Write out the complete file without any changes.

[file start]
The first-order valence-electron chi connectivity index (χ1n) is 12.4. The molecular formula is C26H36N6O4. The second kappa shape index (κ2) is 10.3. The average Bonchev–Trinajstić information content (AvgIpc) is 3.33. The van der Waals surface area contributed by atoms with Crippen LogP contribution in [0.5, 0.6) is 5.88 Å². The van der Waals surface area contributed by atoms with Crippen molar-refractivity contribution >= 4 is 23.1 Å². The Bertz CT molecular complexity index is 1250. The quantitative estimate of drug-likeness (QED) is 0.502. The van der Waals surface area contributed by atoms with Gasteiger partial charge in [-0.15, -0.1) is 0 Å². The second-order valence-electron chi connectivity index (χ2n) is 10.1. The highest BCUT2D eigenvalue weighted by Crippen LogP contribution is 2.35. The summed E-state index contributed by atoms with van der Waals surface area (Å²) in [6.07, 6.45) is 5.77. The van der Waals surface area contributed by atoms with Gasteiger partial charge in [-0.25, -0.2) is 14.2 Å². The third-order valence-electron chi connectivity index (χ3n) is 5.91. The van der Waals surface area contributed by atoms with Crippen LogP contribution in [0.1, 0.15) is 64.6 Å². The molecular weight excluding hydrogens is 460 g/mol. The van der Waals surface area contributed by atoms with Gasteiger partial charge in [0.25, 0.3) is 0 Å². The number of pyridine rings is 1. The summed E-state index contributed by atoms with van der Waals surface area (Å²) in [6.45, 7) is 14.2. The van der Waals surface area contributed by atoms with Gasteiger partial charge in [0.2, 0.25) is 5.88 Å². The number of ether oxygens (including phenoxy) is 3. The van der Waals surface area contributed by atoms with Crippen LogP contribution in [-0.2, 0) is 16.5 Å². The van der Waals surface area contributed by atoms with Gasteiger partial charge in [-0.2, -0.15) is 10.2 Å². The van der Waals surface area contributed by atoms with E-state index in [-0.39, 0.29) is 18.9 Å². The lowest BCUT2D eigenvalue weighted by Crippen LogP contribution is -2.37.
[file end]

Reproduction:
The first-order valence-electron chi connectivity index (χ1n) is 12.4. The molecular formula is C26H36N6O4. The second kappa shape index (κ2) is 10.3. The average Bonchev–Trinajstić information content (AvgIpc) is 3.33. The van der Waals surface area contributed by atoms with Crippen LogP contribution in [0.5, 0.6) is 5.88 Å². The van der Waals surface area contributed by atoms with Crippen molar-refractivity contribution >= 4 is 23.1 Å². The Bertz CT molecular complexity index is 1250. The quantitative estimate of drug-likeness (QED) is 0.502. The van der Waals surface area contributed by atoms with Gasteiger partial charge in [-0.15, -0.1) is 0 Å². The second-order valence-electron chi connectivity index (χ2n) is 10.1. The highest BCUT2D eigenvalue weighted by Crippen LogP contribution is 2.35. The summed E-state index contributed by atoms with van der Waals surface area (Å²) in [6.07, 6.45) is 5.77. The van der Waals surface area contributed by atoms with Gasteiger partial charge in [-0.25, -0.2) is 14.2 Å². The third-order valence-electron chi connectivity index (χ3n) is 5.91. The van der Waals surface area contributed by atoms with Crippen LogP contribution in [0.1, 0.15) is 64.6 Å². The molecular weight excluding hydrogens is 460 g/mol. The van der Waals surface area contributed by atoms with Gasteiger partial charge in [0.25, 0.3) is 0 Å². The number of pyridine rings is 1. The summed E-state index contributed by atoms with van der Waals surface area (Å²) in [6.45, 7) is 14.2. The van der Waals surface area contributed by atoms with Gasteiger partial charge in [0.2, 0.25) is 5.88 Å². The number of ether oxygens (including phenoxy) is 3. The van der Waals surface area contributed by atoms with Crippen LogP contribution in [-0.2, 0) is 16.5 Å². The van der Waals surface area contributed by atoms with Gasteiger partial charge in [-0.2, -0.15) is 10.2 Å². The van der Waals surface area contributed by atoms with E-state index in [-0.39, 0.29) is 18.9 Å². The lowest BCUT2D eigenvalue weighted by Crippen LogP contribution is -2.37.